Vanessa Bell Calloway stood me on her shoulders when I first arrived in Hollywood. I did my first L.A. stage production with her and she has held me down and been on my team ever since. Also, Loretta Devine, we are both Houstonians, so we have such a fun relationship. Watching both of them work is like a master class. They both have my back.

Jackson Brown is my radio mentor. I met him in Greensboro, North Carolina and watching him be a part of the community and including the listeners and being with the people who listen helps me understand how not to take your audience for granted and how actually touching them can grow your fan base. I talk to every listener on the request lines and at appearances. I don’t just serve the community. I am the community. Jackson Brown taught me that. He was my program director in Greensboro, but also held down number one shows in Memphis and programmed the No. 1 shows in Lafayette, Louisiana.

How do you measure your success?
I never measure my success to what I live. I do write out goals at the beginning of each year and each step I will do to accomplish them along the way. I have knocked out a lot of goals in life. When you live, you scratch so much off of your list that you don’t even realize it.

How did you end up touring with your one woman show “Bag Lady”?
The AIDS Healthcare Foundation partnered with my non-profit TAM Talks for the encore presentation in Los Angeles. The show is about the baggage that women carry from relationship to relationship. It also deals with healing and forgiving ourselves for past transgressions. It’s a powerful message filled with real stories of women who love the drug dealer, groupies and all around ratchetness. The stories all belong to me and some of my best friends.

How and why did you come up with your one woman show “Bag Lady”?
My best friend, Michelle, and I were taking a flight to L.A. and making a list of all the men that ever did us wrong. We started laughing, then started crying. We wondered why did we let so many of these men into our lives? We must have been the problem, not the man. The conversation on that flight created “Bag Lady.”

Please describe your personal brand.
My brand is women’s empowerment, fun and laughter.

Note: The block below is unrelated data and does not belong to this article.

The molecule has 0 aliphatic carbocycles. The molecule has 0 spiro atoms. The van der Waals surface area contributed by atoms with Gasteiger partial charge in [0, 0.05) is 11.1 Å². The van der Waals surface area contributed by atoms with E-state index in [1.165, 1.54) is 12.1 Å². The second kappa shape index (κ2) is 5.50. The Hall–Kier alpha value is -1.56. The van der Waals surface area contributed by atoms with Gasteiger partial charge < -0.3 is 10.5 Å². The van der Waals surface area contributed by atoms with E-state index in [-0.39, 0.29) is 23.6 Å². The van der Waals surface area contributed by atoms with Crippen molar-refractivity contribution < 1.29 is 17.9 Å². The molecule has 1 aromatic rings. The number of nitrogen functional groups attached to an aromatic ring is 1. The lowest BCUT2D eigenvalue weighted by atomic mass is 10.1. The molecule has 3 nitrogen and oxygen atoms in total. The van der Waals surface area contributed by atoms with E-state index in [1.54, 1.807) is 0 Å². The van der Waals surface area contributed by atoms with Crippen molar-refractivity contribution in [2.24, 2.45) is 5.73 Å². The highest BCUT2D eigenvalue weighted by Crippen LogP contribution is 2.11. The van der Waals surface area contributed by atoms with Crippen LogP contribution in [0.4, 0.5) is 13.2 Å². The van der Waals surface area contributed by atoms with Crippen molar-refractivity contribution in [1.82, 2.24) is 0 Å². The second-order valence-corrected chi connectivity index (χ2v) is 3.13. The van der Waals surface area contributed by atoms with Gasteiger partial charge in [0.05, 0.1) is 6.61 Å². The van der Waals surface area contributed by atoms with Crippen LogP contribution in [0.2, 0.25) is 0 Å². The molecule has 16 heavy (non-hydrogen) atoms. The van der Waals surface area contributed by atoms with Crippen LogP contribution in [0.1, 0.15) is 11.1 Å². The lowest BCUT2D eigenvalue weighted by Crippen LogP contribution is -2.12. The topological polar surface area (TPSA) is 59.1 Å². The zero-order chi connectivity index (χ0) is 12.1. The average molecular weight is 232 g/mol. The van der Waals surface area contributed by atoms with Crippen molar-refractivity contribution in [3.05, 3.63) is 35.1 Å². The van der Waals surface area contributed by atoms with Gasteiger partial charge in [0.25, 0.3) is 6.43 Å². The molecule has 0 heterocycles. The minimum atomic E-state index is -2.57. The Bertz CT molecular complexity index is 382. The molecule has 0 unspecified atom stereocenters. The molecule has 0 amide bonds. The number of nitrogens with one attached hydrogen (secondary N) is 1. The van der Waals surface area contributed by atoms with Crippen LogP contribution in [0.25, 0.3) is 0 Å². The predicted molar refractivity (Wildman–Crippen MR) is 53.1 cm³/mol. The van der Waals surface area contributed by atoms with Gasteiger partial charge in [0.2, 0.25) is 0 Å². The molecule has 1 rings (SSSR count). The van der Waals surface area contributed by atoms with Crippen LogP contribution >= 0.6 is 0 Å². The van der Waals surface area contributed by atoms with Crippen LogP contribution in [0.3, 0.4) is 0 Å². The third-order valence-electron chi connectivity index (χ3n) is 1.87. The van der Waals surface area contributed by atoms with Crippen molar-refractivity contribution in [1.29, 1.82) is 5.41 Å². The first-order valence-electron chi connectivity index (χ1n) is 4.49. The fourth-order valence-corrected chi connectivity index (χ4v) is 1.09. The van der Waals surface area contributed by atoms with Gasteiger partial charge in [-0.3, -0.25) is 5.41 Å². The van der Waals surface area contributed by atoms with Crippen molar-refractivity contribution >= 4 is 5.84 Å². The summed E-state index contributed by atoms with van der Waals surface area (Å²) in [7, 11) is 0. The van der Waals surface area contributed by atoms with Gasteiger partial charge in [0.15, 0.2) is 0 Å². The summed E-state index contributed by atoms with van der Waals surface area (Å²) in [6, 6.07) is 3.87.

What keeps you inspired?
God. Knowing that there is a God inspires me.

What scriptures are you leaning towards?
“All things work together for the good, for those who diligently seek the Lord.” That scripture lets you know that even when time are challenging, it’s still working for the good. How amazing is that? Even the bad times are working for the good.

How do you stay connected with fans?
You hang out with them. You tweet. You go where they are. You talk to them. You listen to them. You Instagram, Snapchat. You give them shout-outs. Have fun with them. Joke with them. Treat them like friends and not fans.

What’s on your playlist?
Daniel Caesar and H.E.R.’s “Best Part”, Rhianna’s “Wild Thoughts”, Michael Jackson’s “Lady in my Life”, Prince’s “If I Were Your Girlfriend”, Isley Brothers’ “Whose That Lady.”

What does it mean to be iconic? In your estimation, who has achieved that status?
Teachers. No one person in the world could contribute to more lives and be as impactful and influence and pull out the best in a person and help a person discover their gifts like a really great teacher. My grandmother, mother and uncle are all teachers. My inspirations are teachers.

What affirmations do you repeat to yourself that contribute to your success?
I ask myself daily, “Would you rather be you today or yesterday?;” “Would you rather be you today or you last year?;” “Would you rather be you today or you five years ago?”

My answer is often – me today. Then I say to myself, “Enjoy you. Today. Have fun with you. Today. Be you. Today.” It often makes me smile and some days chuckle. I’m laughing now, because I am enjoying being me at this very moment [preparing for this] article on – me. This is so exciting. I read the magazine all the time and have always wanted to be featured in it and today it has happened. So yeah, I would rather be me right now, today, than me yesterday. When I was not doing a rolling out interview.

Yvette Caslin
Yvette Caslin

I'm a writer, image architect & significance marketer. Love photojournalism, creative expression & originality.